We often call World War II “The Good War,” but Bernard Weinraub’s documentary drama reminds us of its less benevolent aspects. He tells the story of Peter Bergson, born Hillel Kook (Steven Schub), who devoted his life to attempting to rescue Jews from Nazi-occupied Europe. His efforts are continually thwarted by the American political establishment, as well as the Jewish establishment, led by Rabbi Stephen Wise (Morlan Higgins). In Weinraub’s eyes, the chief villain was Assistant Secretary of State Breckenridge Long (Brian Carpenter), who had jurisdiction over immigration and refugees. A patrician WASP and friend of FDR (James Harper), he loathed all foreigners, and Jews in particular. He blocked immigration by imperiled refugees, and when he couldn’t block them, he delayed them to death, or strangled them in red tape. Weinraub’s heroes include Bergson, his friend Merlin (William Dennis Hurley) and Ben Hecht and Henry Morgenthau (both strikingly played by Dennis Gersten). Ironically, though our government refused to aid European Jews, it did launch a mission to rescue the famous Lipizzaner Stallions. With such a fact-based drama, political complexities inevitably overshadow Bergson’s personal life, but they are fascinating in their own right. Deborah LaVine skillfully melds a fine cast into a gripping production on Travis Gale Lewis’s bleakly effective set.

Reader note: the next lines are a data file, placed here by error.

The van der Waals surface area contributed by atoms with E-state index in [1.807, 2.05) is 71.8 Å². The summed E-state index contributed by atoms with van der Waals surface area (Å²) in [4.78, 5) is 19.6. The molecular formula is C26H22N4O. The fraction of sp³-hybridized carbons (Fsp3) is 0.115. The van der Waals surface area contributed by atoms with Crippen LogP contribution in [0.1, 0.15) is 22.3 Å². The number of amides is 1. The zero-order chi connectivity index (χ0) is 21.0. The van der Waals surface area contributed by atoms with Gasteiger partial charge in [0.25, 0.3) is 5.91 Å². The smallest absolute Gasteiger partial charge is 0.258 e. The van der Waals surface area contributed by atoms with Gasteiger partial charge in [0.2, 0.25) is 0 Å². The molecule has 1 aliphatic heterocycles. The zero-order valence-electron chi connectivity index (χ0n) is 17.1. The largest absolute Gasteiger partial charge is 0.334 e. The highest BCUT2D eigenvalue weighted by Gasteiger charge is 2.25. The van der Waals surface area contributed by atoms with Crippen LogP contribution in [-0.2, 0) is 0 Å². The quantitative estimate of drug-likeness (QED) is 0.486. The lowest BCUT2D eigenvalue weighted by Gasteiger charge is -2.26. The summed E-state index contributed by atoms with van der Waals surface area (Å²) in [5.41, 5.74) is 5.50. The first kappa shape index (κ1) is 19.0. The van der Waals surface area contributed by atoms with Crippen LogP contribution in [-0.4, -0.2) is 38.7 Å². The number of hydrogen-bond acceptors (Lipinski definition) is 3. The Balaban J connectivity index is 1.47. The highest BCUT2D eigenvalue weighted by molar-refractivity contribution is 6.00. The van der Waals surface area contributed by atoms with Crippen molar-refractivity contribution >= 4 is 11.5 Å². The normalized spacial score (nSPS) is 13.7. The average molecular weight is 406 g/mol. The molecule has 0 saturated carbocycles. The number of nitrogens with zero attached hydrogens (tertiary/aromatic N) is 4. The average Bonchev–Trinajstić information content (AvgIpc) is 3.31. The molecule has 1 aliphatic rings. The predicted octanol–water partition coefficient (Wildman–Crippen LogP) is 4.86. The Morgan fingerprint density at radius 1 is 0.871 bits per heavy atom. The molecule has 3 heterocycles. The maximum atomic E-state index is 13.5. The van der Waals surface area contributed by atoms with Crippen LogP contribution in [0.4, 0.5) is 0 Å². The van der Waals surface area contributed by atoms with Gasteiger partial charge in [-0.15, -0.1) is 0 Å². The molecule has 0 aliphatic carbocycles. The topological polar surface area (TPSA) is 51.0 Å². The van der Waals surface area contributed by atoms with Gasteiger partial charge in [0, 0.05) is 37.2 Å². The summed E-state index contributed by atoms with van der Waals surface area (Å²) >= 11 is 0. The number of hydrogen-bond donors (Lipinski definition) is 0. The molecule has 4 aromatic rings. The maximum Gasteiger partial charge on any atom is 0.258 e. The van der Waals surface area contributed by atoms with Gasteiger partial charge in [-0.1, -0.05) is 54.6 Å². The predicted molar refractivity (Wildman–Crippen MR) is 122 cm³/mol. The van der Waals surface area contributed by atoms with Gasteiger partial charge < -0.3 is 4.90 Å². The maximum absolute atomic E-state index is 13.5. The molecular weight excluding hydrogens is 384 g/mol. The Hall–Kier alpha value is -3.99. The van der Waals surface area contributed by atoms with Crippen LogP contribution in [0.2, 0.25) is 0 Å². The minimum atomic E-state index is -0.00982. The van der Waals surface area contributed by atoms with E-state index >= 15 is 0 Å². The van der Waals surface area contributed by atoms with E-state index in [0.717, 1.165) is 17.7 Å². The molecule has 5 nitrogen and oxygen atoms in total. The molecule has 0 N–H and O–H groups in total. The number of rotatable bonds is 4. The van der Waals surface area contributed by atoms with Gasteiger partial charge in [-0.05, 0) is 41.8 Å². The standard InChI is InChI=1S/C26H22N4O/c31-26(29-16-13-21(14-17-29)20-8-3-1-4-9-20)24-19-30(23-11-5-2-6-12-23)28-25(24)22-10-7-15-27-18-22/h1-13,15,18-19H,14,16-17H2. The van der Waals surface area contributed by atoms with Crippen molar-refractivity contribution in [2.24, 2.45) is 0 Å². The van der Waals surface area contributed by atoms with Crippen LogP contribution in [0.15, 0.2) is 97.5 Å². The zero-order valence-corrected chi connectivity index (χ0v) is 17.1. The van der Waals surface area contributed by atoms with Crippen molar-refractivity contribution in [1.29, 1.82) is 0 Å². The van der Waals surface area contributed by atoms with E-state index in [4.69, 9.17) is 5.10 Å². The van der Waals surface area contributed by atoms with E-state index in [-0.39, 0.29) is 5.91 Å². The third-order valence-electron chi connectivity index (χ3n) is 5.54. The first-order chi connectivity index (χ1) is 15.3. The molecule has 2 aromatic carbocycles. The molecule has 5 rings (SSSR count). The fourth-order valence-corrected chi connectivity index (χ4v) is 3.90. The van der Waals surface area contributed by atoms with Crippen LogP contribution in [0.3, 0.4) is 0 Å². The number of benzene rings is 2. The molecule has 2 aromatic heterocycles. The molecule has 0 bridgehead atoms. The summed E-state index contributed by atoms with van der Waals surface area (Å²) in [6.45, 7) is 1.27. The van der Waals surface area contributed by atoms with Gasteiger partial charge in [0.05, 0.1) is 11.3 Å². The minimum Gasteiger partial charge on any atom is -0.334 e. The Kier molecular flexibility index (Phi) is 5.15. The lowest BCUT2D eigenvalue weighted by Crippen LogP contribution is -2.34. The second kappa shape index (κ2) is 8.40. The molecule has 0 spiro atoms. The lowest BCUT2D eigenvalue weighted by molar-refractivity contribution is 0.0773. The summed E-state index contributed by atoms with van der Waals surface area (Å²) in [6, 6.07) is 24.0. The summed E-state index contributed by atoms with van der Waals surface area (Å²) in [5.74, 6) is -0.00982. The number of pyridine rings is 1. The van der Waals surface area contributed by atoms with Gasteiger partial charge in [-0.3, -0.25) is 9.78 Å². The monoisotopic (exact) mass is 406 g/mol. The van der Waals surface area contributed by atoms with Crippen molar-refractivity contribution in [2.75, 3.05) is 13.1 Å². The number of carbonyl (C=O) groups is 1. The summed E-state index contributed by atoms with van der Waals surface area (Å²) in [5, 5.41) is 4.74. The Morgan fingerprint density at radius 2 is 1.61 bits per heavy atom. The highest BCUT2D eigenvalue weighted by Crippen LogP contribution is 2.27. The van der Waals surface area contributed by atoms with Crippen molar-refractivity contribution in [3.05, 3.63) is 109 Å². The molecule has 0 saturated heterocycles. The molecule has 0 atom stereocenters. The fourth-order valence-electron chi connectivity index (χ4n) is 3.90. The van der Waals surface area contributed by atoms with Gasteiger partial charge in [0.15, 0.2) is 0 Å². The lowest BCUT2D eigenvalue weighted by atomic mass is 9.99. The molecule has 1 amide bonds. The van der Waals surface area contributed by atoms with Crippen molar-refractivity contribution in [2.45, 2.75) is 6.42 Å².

Thursdays-Saturdays, 8 p.m.; Sundays, 2 p.m. Starts: July 19. Continues through Sept. 14, 2008

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